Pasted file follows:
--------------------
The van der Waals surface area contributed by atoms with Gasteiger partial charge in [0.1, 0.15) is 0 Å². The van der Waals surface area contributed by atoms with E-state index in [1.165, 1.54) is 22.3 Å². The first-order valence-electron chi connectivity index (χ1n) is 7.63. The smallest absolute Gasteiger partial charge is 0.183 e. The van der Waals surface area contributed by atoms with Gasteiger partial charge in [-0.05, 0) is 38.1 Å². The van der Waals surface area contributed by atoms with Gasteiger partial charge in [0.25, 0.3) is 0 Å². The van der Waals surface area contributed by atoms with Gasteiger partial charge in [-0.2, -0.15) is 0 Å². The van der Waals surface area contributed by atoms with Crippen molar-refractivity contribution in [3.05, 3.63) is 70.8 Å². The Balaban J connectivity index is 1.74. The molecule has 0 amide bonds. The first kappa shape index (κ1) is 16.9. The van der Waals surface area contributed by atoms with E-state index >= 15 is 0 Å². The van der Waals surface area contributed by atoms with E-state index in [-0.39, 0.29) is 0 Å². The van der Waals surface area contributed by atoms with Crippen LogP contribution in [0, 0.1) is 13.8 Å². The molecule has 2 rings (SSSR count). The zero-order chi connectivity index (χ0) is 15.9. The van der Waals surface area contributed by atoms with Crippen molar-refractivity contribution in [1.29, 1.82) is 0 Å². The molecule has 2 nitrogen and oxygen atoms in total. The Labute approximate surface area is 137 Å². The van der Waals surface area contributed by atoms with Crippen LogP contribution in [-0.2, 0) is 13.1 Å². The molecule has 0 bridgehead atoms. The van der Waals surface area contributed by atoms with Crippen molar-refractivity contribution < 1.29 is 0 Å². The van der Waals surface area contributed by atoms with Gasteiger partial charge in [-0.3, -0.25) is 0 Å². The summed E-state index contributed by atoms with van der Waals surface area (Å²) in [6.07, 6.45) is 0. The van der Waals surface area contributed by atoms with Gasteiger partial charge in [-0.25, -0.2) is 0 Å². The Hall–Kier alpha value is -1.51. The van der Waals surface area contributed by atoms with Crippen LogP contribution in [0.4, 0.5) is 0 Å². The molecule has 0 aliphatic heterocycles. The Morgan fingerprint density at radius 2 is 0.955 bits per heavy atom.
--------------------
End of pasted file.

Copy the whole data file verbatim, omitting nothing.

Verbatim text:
The van der Waals surface area contributed by atoms with Gasteiger partial charge in [0.1, 0.15) is 0 Å². The van der Waals surface area contributed by atoms with E-state index in [1.165, 1.54) is 22.3 Å². The first-order valence-electron chi connectivity index (χ1n) is 7.63. The smallest absolute Gasteiger partial charge is 0.183 e. The van der Waals surface area contributed by atoms with Gasteiger partial charge in [-0.05, 0) is 38.1 Å². The van der Waals surface area contributed by atoms with Gasteiger partial charge in [0.25, 0.3) is 0 Å². The van der Waals surface area contributed by atoms with Gasteiger partial charge in [-0.2, -0.15) is 0 Å². The van der Waals surface area contributed by atoms with Crippen molar-refractivity contribution in [3.05, 3.63) is 70.8 Å². The Balaban J connectivity index is 1.74. The molecule has 0 amide bonds. The first kappa shape index (κ1) is 16.9. The van der Waals surface area contributed by atoms with E-state index >= 15 is 0 Å². The van der Waals surface area contributed by atoms with E-state index in [-0.39, 0.29) is 0 Å². The van der Waals surface area contributed by atoms with Crippen LogP contribution in [0, 0.1) is 13.8 Å². The molecule has 2 rings (SSSR count). The zero-order chi connectivity index (χ0) is 15.9. The van der Waals surface area contributed by atoms with Crippen molar-refractivity contribution in [1.29, 1.82) is 0 Å². The molecule has 2 nitrogen and oxygen atoms in total. The Labute approximate surface area is 137 Å². The van der Waals surface area contributed by atoms with Crippen LogP contribution in [-0.2, 0) is 13.1 Å². The molecule has 0 bridgehead atoms. The van der Waals surface area contributed by atoms with Crippen molar-refractivity contribution < 1.29 is 0 Å². The van der Waals surface area contributed by atoms with Gasteiger partial charge in [-0.3, -0.25) is 0 Å². The summed E-state index contributed by atoms with van der Waals surface area (Å²) in [6.07, 6.45) is 0. The van der Waals surface area contributed by atoms with Gasteiger partial charge in [-0.25, -0.2) is 0 Å². The Hall–Kier alpha value is -1.51. The van der Waals surface area contributed by atoms with Crippen LogP contribution in [0.4, 0.5) is 0 Å². The molecule has 0 aliphatic heterocycles. The Morgan fingerprint density at radius 2 is 0.955 bits per heavy atom.